8. Writing is hard work, which makes the writing process (write and revise) something kids generally try to avoid. However, it is possible to be encouraging and demanding at the same time. I reminded my kids again and again that all writers rewrite. This requirement was not just me being mean. Then I limited my objectives so that only a few changes were worked on per assignment until they were old enough and "conditioned" enough to do more. I connected assignments to other subject areas, sometimes had them choose a topic they found especially appealing, and frequently used real-life opportunities as an excuse for compositions (letters to friends as well as to businesses, a newspaper sent to relatives, and requests for me to give permission for something they wanted to do). Occasionally I used workbook pages for supplemental editing practice. However, giving kids lots of workbook exercises and only an occasional work-on-their-own composition assignment can leave kids able to complete grammar worksheets with great accuracy, but unable to write an interesting paragraph.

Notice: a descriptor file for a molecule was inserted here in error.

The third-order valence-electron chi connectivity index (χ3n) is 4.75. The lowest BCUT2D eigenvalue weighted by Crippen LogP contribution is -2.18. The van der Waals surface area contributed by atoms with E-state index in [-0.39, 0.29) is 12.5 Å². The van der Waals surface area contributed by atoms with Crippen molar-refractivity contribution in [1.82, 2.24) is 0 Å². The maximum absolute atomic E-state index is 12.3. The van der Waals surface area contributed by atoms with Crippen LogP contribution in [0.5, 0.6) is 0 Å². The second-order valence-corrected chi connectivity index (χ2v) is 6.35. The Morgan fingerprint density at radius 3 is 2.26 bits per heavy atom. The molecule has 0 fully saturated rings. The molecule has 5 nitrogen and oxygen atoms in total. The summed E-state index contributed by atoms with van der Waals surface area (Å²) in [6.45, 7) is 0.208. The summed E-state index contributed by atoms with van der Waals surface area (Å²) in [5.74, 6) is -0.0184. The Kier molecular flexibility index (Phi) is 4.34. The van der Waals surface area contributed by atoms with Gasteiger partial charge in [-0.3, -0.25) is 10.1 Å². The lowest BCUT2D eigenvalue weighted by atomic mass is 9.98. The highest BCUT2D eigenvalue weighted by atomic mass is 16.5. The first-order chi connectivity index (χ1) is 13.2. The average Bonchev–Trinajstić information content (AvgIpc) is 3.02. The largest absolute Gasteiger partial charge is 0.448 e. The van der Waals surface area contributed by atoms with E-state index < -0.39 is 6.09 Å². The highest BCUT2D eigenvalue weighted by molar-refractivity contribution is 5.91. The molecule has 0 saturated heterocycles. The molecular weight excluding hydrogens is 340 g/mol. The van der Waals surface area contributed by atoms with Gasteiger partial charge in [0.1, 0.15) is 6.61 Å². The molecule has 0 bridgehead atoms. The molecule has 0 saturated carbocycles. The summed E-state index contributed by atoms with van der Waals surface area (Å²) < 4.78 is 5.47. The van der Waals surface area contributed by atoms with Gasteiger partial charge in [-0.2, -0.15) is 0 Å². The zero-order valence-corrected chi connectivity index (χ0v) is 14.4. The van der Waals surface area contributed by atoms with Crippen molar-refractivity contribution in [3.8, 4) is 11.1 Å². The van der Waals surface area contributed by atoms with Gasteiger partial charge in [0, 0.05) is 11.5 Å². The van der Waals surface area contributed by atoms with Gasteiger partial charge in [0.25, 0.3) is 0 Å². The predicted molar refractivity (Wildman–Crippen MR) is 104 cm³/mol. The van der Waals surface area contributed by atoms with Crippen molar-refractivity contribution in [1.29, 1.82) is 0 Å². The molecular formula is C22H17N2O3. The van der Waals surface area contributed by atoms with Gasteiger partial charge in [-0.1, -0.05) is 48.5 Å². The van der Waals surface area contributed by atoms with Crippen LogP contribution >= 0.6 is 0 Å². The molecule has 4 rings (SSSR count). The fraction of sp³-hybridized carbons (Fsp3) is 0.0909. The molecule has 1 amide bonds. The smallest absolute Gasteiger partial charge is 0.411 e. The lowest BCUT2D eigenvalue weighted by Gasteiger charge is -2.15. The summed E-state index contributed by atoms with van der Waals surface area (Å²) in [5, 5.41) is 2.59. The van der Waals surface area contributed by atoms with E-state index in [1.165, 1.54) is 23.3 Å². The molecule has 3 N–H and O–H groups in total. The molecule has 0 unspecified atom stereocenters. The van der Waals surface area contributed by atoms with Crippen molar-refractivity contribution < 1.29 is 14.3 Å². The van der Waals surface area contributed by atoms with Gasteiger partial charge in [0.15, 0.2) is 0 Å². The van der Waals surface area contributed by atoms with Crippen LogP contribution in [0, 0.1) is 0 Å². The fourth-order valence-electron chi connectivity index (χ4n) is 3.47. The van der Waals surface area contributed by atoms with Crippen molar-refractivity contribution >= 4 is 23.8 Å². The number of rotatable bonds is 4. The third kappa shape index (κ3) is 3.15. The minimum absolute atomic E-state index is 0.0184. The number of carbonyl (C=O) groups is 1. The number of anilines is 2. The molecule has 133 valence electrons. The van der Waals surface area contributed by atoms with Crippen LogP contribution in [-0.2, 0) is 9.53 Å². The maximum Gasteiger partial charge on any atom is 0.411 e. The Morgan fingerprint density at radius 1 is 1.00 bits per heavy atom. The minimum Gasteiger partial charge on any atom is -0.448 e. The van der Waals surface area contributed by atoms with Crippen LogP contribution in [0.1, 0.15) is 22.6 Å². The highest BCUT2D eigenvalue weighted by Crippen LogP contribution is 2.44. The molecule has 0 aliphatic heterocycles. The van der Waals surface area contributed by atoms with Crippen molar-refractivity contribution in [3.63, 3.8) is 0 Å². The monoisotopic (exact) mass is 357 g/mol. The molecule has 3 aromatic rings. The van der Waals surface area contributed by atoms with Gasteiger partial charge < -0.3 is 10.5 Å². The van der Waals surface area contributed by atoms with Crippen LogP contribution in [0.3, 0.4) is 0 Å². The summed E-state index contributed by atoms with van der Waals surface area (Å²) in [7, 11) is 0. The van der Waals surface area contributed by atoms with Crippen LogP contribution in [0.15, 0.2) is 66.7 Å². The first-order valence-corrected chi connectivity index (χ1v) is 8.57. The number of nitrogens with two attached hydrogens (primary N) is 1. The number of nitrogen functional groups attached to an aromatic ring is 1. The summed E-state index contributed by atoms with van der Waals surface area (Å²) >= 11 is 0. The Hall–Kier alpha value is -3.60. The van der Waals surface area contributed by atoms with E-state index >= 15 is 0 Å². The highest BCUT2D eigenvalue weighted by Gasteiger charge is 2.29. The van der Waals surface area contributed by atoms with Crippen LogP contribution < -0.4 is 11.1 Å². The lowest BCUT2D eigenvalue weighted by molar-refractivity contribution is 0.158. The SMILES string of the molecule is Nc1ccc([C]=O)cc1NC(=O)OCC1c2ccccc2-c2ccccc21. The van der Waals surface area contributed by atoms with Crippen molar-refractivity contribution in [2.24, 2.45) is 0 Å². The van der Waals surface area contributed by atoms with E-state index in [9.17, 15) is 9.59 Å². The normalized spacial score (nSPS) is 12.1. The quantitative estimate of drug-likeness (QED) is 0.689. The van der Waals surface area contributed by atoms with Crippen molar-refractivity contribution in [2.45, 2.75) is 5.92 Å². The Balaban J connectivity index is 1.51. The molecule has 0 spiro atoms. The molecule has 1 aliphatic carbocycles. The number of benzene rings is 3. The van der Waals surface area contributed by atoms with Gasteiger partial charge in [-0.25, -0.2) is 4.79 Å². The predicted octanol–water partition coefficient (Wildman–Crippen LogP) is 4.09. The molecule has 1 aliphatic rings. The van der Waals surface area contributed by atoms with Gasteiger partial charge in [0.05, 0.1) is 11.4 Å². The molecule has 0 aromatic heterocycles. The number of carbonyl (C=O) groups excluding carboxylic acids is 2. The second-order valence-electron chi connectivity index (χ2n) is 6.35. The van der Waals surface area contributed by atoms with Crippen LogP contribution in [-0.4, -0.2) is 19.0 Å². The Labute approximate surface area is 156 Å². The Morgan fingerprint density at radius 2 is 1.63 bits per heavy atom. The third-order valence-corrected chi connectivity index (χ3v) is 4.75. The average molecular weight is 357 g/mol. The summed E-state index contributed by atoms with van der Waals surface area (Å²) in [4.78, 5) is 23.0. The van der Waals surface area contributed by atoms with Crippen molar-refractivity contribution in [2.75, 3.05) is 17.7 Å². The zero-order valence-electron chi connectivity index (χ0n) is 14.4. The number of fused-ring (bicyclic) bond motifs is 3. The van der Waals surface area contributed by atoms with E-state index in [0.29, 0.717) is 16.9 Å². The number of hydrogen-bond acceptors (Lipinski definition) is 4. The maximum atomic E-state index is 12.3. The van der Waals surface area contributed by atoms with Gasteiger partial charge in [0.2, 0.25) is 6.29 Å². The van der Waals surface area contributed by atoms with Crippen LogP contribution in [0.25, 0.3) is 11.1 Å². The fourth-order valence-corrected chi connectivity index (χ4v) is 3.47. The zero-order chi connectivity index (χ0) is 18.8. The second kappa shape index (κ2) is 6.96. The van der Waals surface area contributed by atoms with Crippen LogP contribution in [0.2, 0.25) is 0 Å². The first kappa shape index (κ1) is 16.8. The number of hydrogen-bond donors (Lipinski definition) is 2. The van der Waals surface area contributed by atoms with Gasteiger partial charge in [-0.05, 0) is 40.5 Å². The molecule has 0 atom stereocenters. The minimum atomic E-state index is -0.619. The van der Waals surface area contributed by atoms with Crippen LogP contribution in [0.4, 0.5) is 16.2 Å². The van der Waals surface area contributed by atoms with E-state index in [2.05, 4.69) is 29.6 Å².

Bottom line: kids learn to write skillfully by receiving specific input from someone else rather then being left on their own.

The great advantage of homeschooling is that we don't have to let a curriculum dictate our time schedule. We can use twelve months, not nine, choosing to take several short breaks instead of one long summer break. We can put together a curriculum according to our children's needs, eliminating busy work. We can fulfill some academic requirements by hiring tutors or enrolling our kids in outside activities or camps where a teacher will supervise their practice. It's easy for a hectic schedule to redirect our thinking. Instead of remembering that our children need our input in the little things, we find ourselves focusing on checklists—pages read, reports written, subjects covered. But we don't have to be in such a rush. We don't have to cover every subject every day. We don't have to imitate the school system. We can take the time we need, so we have the advantage. We can focus on the journey.

* * *

Kathryn Stout's books Critical Conditioning and Comprehensive Composition give greater insight into points 3 and 4. She has past columns available at her web site www.designastudy.com that offer further discussion of points 1 and 2. For a current listing of her books and tapes, visit her web site or request a brochure from Design-A-Study phone/fax 1.800.965.2719.